Not a burden but an opportunity

By Saleemul Huq, October 22, 2015

Human-induced climate change is a reality—already happening. If emissions of greenhouse gases are not reduced drastically in the next couple of decades, the situation will get significantly worse by century's end. What's needed is a set of changes in the global energy economy so that it is based on non-polluting resources instead of, primarily, on fossil fuels. As with most things, though, the devil is in the details.

The details are quite complicated where climate change is concerned. Each country must devise an energy-transition strategy that is both appropriate to its national circumstances and consistent with global emissions goals.

After years of disappointing climate commitments from nations around the world, lately some positive momentum has been evident. Ahead of the major international climate conference scheduled to begin in Paris in November, about three-quarters of the world's nations have submitted plans—known as intended nationally determined contributions—describing how they will, over time, manage a transition from fossil fuels to clean energy sources. But so far these plans, taken together, would only reduce the trajectory of global temperature increase to about 3 degrees Celsius above pre–Industrial Revolution temperatures—well above the internationally agreed target of 2 degrees. In Paris, it's hoped that nations will commit to reductions greater than they've already promised. But if the conference fails to deliver aggregate reductions that would limit warming to 2 degrees, the idea is that national targets would be "ratcheted up" in the future at five-year intervals.

Low emissions as a co-benefit. If the world is to achieve a successful clean-energy transition, nations must significantly alter their outlooks toward technological approaches to climate change. Technological options for a clean-energy future mustn't be seen as burdens or costs—rather, they are opportunities for nations to deliver a better, cleaner, and more efficient future to their citizens.

My own country, Bangladesh, is highly vulnerable to climate change. With its flat topography, propensity to flooding, and dependence on the annual monsoon, Bangladesh has much to fear from stronger cyclones, increased drought, encroaching salinity, and the like. Complicating matters is that Bangladesh's 170 million people, more than 30 percent of whom live below the poverty line, inhabit a country of about 130,000 square kilometers, giving Bangladesh one of the world's highest population densities.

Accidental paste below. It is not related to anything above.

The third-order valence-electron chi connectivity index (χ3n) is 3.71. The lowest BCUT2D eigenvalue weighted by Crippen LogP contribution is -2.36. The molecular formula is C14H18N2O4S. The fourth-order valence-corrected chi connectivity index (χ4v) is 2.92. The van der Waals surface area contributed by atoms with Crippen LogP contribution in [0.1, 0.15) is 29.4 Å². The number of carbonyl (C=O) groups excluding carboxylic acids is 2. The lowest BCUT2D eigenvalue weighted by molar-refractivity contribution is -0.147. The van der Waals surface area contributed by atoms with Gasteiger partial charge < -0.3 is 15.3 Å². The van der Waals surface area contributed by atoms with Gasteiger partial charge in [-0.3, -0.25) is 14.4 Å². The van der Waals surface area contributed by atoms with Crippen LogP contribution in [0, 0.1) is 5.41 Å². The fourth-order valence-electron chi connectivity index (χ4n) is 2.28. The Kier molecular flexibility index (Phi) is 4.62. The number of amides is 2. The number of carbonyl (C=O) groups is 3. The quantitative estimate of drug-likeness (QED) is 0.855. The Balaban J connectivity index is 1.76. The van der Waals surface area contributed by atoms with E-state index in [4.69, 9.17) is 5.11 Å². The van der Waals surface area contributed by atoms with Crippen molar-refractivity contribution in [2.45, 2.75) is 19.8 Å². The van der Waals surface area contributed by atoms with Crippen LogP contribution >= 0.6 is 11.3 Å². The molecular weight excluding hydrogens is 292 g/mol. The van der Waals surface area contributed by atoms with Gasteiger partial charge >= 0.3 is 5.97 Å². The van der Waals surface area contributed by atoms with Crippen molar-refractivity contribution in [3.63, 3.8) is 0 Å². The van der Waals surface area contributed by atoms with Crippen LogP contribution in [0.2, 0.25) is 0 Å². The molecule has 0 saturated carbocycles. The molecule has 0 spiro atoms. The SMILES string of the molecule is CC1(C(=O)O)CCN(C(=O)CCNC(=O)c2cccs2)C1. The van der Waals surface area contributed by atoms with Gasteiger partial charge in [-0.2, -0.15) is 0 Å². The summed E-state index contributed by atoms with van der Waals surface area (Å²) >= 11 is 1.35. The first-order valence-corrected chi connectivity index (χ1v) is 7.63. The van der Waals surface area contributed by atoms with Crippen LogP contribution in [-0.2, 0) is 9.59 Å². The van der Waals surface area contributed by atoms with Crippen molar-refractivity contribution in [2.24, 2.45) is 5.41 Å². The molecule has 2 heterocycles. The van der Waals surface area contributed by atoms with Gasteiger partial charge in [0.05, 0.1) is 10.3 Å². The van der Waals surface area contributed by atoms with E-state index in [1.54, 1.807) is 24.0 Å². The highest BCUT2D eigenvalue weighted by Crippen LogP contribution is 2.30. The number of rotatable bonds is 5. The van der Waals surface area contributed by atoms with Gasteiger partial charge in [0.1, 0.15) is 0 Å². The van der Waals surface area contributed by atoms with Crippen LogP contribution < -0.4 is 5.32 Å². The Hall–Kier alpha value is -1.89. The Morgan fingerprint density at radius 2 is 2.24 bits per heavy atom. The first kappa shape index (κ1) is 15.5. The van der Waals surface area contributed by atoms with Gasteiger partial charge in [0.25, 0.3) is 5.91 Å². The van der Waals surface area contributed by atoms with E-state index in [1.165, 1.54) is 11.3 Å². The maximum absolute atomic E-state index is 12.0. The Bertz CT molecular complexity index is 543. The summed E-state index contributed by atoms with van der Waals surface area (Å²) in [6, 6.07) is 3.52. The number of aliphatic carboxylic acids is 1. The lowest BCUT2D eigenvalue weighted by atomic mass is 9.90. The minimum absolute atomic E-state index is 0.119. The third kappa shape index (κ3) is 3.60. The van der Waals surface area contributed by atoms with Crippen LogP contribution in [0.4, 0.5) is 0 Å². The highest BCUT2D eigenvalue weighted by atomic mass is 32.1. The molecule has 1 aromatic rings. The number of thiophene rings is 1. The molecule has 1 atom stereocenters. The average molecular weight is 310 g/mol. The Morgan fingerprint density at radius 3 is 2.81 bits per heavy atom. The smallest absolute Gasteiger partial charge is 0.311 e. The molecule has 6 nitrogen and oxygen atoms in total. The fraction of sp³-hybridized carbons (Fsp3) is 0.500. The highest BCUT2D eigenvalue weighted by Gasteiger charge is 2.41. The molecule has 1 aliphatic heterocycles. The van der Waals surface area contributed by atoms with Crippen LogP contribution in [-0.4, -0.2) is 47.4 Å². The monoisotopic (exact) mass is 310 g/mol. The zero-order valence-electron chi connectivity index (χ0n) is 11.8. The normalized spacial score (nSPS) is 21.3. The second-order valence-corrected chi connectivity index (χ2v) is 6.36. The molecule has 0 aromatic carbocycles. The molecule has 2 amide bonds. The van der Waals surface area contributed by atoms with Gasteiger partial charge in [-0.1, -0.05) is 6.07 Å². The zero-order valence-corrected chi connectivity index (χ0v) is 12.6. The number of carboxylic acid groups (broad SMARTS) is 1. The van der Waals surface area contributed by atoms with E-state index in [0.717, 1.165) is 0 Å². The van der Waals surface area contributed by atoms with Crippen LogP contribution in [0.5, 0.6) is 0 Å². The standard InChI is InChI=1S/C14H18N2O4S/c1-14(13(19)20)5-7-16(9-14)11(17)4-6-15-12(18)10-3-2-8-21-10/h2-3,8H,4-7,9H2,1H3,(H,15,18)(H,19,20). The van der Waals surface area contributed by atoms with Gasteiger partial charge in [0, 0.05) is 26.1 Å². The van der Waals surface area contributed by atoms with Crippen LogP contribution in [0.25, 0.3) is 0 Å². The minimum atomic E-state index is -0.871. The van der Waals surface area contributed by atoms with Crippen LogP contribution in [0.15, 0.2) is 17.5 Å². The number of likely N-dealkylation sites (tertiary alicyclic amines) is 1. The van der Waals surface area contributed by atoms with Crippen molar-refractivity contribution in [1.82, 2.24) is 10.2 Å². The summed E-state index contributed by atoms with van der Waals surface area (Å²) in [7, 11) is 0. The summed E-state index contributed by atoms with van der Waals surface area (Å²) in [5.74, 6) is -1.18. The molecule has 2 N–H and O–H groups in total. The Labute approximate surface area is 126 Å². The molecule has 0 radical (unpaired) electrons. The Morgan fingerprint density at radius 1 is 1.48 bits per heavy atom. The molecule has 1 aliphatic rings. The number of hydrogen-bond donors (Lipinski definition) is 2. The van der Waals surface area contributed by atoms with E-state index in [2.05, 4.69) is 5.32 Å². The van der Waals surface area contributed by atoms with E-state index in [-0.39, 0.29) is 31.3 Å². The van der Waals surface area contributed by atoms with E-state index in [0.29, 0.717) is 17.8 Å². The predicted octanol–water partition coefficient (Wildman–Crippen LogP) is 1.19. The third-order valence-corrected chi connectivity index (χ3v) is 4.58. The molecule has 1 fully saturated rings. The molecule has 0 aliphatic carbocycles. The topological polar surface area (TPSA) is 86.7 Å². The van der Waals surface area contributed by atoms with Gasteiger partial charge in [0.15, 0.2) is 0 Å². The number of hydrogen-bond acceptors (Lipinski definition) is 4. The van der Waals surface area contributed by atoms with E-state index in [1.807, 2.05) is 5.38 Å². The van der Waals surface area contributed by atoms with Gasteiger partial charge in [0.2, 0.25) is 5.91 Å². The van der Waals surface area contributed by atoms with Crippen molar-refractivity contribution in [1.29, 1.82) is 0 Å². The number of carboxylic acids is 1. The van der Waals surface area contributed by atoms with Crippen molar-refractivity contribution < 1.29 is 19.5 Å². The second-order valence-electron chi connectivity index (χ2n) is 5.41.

But though Bangladesh is a poor country—and is responsible for less than 1 percent of global greenhouse gas emissions—it is making major strides in providing solar energy to its people. Well in excess of 3 million solar home systems have already been installed, and an additional 70,000 are coming on line each month. This makes Bangladesh's program for solar home systems the fastest-growing in the world.

Solar power isn't expanding in Bangladesh primarily for mitigation purposes—though that is a welcome co-benefit. Rather, Bangladesh is investing intensively in solar home systems in order to satisfy demand for household electricity, even for the poorest households. Thus the most popular systems are relatively small—sufficient to power some light bulbs, a radio, and a television. For customers, the main attractions are enabling children to do homework after dark and dispensing with dirty kerosene lamps. In fact, customers often purchase solar home systems using loans that are cheaper to repay than kerosene is to buy.

This is possible in part because of a public-private partnership. A company called Infrastructure Development Company Limited provides low-cost loans to private franchisees around the country, who then provide customers with solar home systems (usually bought on credit) and service after the sale. The government and the private sector are now exploring ways to provide larger photovoltaic systems that could provide energy for pumping irrigation water and for other commercial and industrial uses. The bottom line is that solar energy has become a major part of the energy mix in Bangladesh, and though fossil-fuel power generation is still required, dependence on fossil fuels will diminish over time.

Such transitions from fossil fuels to clean-energy technologies must become the norm in every country—rich and poor alike—if climate change is to be tackled successfully. Circumstances will differ from nation to nation, as will the technologies that countries choose to invest in. But the most successful countries will be those that make the quickest transition to the post–fossil fuel era.


Topics: Climate Change